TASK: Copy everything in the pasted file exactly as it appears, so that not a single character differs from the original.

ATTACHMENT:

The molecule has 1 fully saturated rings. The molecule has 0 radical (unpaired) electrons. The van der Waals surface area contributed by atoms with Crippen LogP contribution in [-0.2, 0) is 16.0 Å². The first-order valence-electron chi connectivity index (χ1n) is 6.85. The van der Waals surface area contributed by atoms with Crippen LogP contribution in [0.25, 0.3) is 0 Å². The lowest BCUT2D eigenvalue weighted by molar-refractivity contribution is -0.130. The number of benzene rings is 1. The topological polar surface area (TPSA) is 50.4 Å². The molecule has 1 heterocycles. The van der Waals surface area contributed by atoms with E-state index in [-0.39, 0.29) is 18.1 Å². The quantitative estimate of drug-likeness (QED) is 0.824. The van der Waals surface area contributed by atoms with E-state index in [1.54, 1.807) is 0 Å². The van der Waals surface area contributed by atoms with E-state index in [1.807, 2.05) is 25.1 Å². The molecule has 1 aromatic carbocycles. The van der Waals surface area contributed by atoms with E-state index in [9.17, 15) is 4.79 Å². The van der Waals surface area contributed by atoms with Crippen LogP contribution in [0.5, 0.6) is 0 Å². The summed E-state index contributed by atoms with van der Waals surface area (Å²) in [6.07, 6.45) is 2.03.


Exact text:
The molecule has 1 fully saturated rings. The molecule has 0 radical (unpaired) electrons. The van der Waals surface area contributed by atoms with Crippen LogP contribution in [-0.2, 0) is 16.0 Å². The first-order valence-electron chi connectivity index (χ1n) is 6.85. The van der Waals surface area contributed by atoms with Crippen LogP contribution in [0.25, 0.3) is 0 Å². The lowest BCUT2D eigenvalue weighted by molar-refractivity contribution is -0.130. The number of benzene rings is 1. The topological polar surface area (TPSA) is 50.4 Å². The molecule has 1 heterocycles. The van der Waals surface area contributed by atoms with E-state index in [-0.39, 0.29) is 18.1 Å². The quantitative estimate of drug-likeness (QED) is 0.824. The van der Waals surface area contributed by atoms with E-state index in [1.54, 1.807) is 0 Å². The van der Waals surface area contributed by atoms with E-state index in [1.807, 2.05) is 25.1 Å². The molecule has 1 aromatic carbocycles. The van der Waals surface area contributed by atoms with E-state index in [9.17, 15) is 4.79 Å². The van der Waals surface area contributed by atoms with Crippen LogP contribution in [0.5, 0.6) is 0 Å². The summed E-state index contributed by atoms with van der Waals surface area (Å²) in [6.07, 6.45) is 2.03.